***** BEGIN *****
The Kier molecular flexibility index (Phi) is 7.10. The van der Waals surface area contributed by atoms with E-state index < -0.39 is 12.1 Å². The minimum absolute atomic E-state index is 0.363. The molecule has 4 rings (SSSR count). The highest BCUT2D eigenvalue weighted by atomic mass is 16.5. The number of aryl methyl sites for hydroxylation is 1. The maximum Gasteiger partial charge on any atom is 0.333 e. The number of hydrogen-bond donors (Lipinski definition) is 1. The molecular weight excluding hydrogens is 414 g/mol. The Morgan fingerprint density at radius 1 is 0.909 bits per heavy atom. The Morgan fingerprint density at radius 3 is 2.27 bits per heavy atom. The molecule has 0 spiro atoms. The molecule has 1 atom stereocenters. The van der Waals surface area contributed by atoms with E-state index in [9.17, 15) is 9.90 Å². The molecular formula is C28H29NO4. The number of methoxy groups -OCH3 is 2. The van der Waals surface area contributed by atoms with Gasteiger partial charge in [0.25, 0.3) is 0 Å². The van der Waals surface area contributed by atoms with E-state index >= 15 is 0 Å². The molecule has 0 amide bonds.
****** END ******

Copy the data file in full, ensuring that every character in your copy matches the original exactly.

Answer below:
The Kier molecular flexibility index (Phi) is 7.10. The van der Waals surface area contributed by atoms with E-state index < -0.39 is 12.1 Å². The minimum absolute atomic E-state index is 0.363. The molecule has 4 rings (SSSR count). The highest BCUT2D eigenvalue weighted by atomic mass is 16.5. The number of aryl methyl sites for hydroxylation is 1. The maximum Gasteiger partial charge on any atom is 0.333 e. The number of hydrogen-bond donors (Lipinski definition) is 1. The molecular weight excluding hydrogens is 414 g/mol. The Morgan fingerprint density at radius 1 is 0.909 bits per heavy atom. The Morgan fingerprint density at radius 3 is 2.27 bits per heavy atom. The molecule has 0 spiro atoms. The molecule has 1 atom stereocenters. The van der Waals surface area contributed by atoms with E-state index in [9.17, 15) is 9.90 Å². The molecular formula is C28H29NO4. The number of methoxy groups -OCH3 is 2. The van der Waals surface area contributed by atoms with Gasteiger partial charge in [0.25, 0.3) is 0 Å². The van der Waals surface area contributed by atoms with E-state index >= 15 is 0 Å². The molecule has 0 amide bonds.